'Er—Flower,' he said.
'I am taking my holiday tomorrow. Will you forward my letters? I will wire you the address. I have not settled on my hotel yet. I am popping over'—he paused—'I am popping over,' he resumed, carelessly, 'to Monte.'
'To who?' inquired Mr Flower.
'To Monte. Monte Carlo, you know.'
Mr Flower blinked twice rapidly, then pulled himself together.
'Yus, I don't think!' he said.
And that settled it.
The George who strolled that pleasant morning on the Promenade des Strangers differed both externally and internally from the George who had fallen out with Harold Flower in the offices of the Planet Insurance Company. For a day after his arrival he had clung to the garb of middle-class England. On the second he had discovered that this was unpleasantly warm and, worse, conspicuous. At the Casino Municipale that evening he had observed a man wearing an arrangement in bright yellow velvet without attracting attention. The sight had impressed him. Next morning he had emerged from his hotel in a flannel suit so light that it had been unanimously condemned as impossible by his Uncle Robert, his Aunt Louisa, his Cousins Percy, Eva, and Geraldine, and his Aunt Louisa's mother, and at a shop in the Rue Lasalle had spent twenty francs on a Homburg hat. And Roville had taken it without blinking.
Internally his alteration had been even more considerable. Roville was not Monte Carlo (in which gay spot he had remained only long enough to send a picture post-card to Harold Flower before retiring down the coast to find something cheaper), but it had been a revelation to him. For the first time in his life he was seeing colour, and it intoxicated him. The silky blueness of the sea was startling. The pure white of the great hotels along the promenade and the Casino Municipale fascinated him. He was dazzled. At the Casino the pillars were crimson and cream, the tables sky-blue and pink. Seated on a green-and-white striped chair he watched a revue, of which from start to finish he understood but one word—'out', to wit—absorbed in the doings of a red-moustached gentleman in blue who wrangled in rapid French with a black-moustached gentleman in yellow, while a snow-white commere and a compere in a mauve flannel suit looked on at the brawl.
It was during that evening that there flitted across his mind the first suspicion he had ever had that his Uncle Robert's mental outlook was a little limited.
And now, as he paced the promenade, watching the stir and bustle of the crowd, he definitely condemned his absent relative as a narrow-minded chump.
If the brown boots which he had polished so assiduously in his bedroom that morning with the inside of a banana-skin, and which now gleamed for the first time on his feet, had a fault, it was that they were a shade tight. To promenade with the gay crowd, therefore, for any length of time was injudicious; and George, warned by a red-hot shooting sensation that the moment had arrived for rest, sank down gracefully on a seat, to rise at once on discovering that between him and it was something oblong with sharp corners.
It was a book—a fat new novel. George drew it out and inspected it. There was a name inside—Julia Waveney. George, from boyhood up, had been raised in that school of thought whose watchword is 'Findings are keepings', and, having ascertained that there was no address attached to the name, he was on the point, I regret to say, of pouching the volume, which already he looked upon as his own, when a figure detached itself from the crowd, and he found himself gazing into a pair of grey and, to his startled conscience, accusing eyes.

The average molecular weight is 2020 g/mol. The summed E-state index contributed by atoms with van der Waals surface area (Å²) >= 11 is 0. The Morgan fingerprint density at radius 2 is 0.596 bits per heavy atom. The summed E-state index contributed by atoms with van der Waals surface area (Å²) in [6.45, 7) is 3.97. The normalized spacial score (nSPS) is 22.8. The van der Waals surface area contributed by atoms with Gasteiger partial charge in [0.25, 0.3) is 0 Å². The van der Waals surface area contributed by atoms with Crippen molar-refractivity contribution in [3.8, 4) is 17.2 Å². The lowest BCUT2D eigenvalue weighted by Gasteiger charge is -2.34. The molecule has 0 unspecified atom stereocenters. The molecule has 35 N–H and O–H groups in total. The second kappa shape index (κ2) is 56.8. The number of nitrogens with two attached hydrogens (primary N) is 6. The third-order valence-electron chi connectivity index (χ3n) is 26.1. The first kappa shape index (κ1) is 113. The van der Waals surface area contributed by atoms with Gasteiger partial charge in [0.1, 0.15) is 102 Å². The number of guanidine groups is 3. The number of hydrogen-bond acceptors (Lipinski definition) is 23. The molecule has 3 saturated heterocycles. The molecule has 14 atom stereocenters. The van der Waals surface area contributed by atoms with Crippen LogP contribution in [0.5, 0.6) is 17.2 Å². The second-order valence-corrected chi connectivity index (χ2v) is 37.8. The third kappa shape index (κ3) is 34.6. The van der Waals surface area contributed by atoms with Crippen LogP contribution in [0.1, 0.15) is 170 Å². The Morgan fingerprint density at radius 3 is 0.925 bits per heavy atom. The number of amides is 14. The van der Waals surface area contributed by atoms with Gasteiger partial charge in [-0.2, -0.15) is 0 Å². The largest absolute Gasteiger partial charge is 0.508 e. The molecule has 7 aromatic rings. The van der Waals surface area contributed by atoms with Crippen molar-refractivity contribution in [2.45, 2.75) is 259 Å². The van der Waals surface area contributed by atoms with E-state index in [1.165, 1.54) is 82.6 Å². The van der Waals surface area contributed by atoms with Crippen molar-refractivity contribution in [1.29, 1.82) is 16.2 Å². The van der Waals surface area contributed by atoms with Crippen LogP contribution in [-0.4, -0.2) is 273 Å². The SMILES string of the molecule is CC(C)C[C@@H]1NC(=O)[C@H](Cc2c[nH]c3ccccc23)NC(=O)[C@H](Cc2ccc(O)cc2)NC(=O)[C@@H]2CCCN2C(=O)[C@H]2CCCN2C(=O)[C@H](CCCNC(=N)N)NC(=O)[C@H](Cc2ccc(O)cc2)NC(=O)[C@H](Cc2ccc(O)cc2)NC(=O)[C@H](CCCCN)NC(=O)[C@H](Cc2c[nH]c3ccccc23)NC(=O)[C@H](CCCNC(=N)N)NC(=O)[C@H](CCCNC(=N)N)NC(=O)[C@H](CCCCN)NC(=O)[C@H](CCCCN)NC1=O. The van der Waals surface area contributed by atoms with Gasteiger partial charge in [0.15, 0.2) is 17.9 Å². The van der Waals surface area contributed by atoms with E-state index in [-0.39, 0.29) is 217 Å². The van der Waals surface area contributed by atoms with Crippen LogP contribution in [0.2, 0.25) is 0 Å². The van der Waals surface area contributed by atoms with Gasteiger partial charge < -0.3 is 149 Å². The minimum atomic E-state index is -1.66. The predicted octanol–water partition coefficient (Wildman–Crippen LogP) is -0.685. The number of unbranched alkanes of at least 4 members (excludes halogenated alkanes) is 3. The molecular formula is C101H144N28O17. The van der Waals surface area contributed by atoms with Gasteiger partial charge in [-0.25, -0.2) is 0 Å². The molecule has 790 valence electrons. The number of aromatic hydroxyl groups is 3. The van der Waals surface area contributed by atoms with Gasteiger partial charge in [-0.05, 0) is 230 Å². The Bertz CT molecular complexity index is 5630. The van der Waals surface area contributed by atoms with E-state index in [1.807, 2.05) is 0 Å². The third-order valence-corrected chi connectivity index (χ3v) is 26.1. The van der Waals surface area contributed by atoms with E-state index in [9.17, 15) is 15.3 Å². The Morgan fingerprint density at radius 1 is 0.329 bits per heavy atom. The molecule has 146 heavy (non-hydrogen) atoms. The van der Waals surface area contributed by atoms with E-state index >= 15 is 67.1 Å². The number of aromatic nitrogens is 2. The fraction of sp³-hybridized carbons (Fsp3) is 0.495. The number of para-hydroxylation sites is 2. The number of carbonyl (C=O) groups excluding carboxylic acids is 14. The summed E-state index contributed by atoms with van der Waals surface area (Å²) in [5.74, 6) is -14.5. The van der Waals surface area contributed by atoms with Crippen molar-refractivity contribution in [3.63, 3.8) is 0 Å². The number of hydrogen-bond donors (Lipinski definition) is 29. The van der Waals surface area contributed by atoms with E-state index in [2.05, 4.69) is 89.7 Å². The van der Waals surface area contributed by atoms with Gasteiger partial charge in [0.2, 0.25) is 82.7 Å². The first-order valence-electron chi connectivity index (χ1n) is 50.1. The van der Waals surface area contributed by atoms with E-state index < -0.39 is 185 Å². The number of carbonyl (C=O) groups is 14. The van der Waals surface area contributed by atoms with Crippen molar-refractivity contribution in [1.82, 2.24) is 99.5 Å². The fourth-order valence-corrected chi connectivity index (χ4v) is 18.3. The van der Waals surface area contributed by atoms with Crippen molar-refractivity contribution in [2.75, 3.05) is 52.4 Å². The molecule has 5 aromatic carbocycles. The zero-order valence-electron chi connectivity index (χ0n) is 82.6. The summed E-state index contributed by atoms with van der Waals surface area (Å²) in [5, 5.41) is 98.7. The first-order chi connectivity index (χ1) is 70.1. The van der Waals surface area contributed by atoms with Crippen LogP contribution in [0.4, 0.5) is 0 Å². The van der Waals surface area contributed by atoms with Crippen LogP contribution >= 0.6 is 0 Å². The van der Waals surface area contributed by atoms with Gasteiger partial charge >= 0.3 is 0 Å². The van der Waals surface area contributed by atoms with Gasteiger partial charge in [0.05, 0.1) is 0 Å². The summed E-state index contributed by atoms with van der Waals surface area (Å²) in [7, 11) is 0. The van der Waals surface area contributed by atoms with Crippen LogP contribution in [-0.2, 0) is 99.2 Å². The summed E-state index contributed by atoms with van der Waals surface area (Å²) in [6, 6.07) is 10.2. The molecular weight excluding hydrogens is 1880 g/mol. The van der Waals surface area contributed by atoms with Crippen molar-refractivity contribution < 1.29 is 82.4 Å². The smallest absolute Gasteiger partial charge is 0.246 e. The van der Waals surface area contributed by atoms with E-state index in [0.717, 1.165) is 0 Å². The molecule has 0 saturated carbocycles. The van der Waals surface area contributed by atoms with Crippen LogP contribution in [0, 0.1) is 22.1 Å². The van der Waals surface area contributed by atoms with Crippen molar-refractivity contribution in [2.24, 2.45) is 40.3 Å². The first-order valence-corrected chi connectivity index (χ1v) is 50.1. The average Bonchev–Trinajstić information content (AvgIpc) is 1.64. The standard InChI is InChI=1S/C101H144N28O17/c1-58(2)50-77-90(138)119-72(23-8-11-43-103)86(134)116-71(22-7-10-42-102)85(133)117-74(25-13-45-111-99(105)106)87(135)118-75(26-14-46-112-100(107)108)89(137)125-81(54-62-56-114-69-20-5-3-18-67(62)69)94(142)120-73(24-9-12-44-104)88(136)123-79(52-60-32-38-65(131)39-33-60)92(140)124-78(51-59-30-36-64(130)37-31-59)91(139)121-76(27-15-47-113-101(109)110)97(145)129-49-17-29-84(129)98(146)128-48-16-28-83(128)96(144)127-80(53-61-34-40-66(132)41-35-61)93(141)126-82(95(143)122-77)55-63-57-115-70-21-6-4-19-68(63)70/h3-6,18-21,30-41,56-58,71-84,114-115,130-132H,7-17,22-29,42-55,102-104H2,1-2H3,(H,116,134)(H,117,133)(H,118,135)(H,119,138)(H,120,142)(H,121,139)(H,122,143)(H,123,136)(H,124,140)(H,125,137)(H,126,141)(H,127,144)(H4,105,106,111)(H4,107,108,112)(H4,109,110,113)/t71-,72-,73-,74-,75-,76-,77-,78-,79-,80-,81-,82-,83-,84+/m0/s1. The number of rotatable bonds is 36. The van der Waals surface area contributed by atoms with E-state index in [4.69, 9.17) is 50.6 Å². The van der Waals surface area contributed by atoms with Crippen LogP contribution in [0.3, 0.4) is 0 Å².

'Oh, thank you! I was afraid it was lost.'
She was breathing quickly, and there was a slight flush on her face. She took the book from George's unresisting hand and rewarded him with a smile.
'I missed it, and I couldn't think where I could have left it. Then I remembered that I had been sitting here. Thank you so much.'
She smiled again, turned, and walked away, leaving George to reckon up all the social solecisms he had contrived to commit in the space of a single moment. He had remained seated, he reminded himself, throughout the interview; one. He had not raised his hat, that fascinating Homburg simply made to be raised with a debonair swish under such conditions; two. Call it three, because he ought to have raised it twice. He had gaped like a fool; four. And, five, he had not uttered a single word of acknowledgement in reply to her thanks.
Five vast bloomers in under a minute I What could she have thought of him? The sun ceased to shine. What sort of an utter outsider could she have considered him? An east wind sprang up. What kind of a Cockney bounder and cad could she have taken him for? The sea turned to an oily grey; and George, rising, strode back in the direction of his hotel in a mood that made him forget that he had brown boots on at all.
His mind was active. Several times since he had come to Roville he had been conscious of a sensation which he could not understand, a vague, yearning sensation, a feeling that, splendid as everything was in this paradise of colour, there was nevertheless something lacking. Now he understood. You had to be in love to get the full flavour of these vivid whites and blues. He was getting it now. His mood of dejection had passed swiftly, to be succeeded by an exhilaration such as he had only felt once in his life before, about half-way through a dinner given to the Planet staff on a princely scale by a retiring general manager.
He was exalted. Nothing seemed impossible to him. He would meet the girl again on the promenade, he told himself, dashingly renew the acquaintance, show her that he was not the gaping idiot he had appeared. His imagination donned its seven-league boots. He saw himself proposing—eloquently—accepted, married, living happily ever after.